Background: Recent publications have shown patients with defects in the DNA mismatch repair (MMR) pathway driven by either MSH2 or MSH6 loss experience a significant increase in the incidence of prostate cancer. Moreover, this increased incidence of prostate cancer is accompanied by rapid disease progression and poor clinical outcomes. Methods and results: We show that androgen-receptor activation, a key driver of prostate carcinogenesis, can disrupt the MSH2 gene in prostate cancer. We screened tumours from two cohorts (recurrent/non-recurrent) of prostate cancer patients to confirm the loss of MSH2 protein expression and identified decreased MSH2 expression in recurrent cases. Stratifying the independent TCGA prostate cancer cohort for MSH2/6 expression revealed that patients with lower levels of MSH2/6 had significant worse outcomes, in contrast, endometrial and colorectal cancer patients with lower MSH2/6 levels. MMRd endometrial and colorectal tumours showed the expected increase in mutational burden, microsatellite instability and enhanced immune cell mobilisation but this was not evident in prostate tumours. Conclusions: We have shown that loss or reduced levels of MSH2/MSH6 protein in prostate cancer is associated with poor outcome. However, our data indicate that this is not associated with a statistically significant increase in mutational burden, microsatellite instability or immune cell mobilisation in a cohort of primary prostate cancers.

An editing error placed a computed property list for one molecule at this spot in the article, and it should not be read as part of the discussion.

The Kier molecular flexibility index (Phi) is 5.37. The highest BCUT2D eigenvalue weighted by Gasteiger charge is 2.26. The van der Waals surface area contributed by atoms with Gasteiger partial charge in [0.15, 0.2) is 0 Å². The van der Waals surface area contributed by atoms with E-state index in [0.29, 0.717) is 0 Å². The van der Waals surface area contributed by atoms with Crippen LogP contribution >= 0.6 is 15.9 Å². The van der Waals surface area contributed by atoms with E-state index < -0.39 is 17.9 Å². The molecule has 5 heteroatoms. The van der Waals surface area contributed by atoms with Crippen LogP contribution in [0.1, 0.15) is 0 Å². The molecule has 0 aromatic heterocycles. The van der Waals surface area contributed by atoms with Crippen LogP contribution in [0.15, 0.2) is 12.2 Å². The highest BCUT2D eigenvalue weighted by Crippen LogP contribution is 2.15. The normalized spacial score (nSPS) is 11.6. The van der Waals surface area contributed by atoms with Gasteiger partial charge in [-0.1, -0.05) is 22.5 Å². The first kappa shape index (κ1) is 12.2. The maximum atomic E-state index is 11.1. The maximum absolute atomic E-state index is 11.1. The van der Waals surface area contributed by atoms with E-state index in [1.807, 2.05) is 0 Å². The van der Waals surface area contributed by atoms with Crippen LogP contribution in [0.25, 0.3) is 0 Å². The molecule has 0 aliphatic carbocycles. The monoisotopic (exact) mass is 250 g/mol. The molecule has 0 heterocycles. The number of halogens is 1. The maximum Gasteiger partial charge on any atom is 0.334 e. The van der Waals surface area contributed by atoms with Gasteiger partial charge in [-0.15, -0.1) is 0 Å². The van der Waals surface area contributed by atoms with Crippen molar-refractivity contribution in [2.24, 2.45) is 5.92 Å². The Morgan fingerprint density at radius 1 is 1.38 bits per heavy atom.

Bibliographical noteFunding Information:
Acknowledgements KC is supported by a Postgraduate Medical Research Scholarship from the Prostate Cancer Research Fund, Foundations for Surgery Research Scholarship from the Royal Australasian College of Surgeons, and the Research Training Program Scholarship from the Australian Commonwealth Government. NMC is supported by a Movember – Distinguished Gentleman’s Ride Clinician Scientist Award through Prostate Cancer Foundation of Australia’s Research Program. MK was supported by the Carlo Vaccari Scholarship and APCR. SM was supported by the David Mayor PhD. Scholarship from the Prostate Cancer Research Foundation, and by the Pamela Galli Single Cell & Computational Genomics Initiative. NK was supported by a PhD scholarship from Australian Prostate Cancer Research. PM was supported by a PhD scholarship from Australian Department of Health and Ageing to the Epworth Cancer Centre, Epworth Hospital. PG is supported by an Australian Government Research Training Program Scholarship. BP is supported by a Victorian Health and Medical Research Fellowship. This work was supported by NHMRC project grants 1104010 (CMH, AJC, NMC) and 1047581 (CMH, AJC, NMC), as well as a federal grant from the Australian Department of Health and Ageing to the Epworth Cancer Centre, Epworth Hospital (AJC, NMC, CMH). In carrying out this research, we received funding and support from Australian Prostate Cancer Research and the University of Melbourne, Australia.
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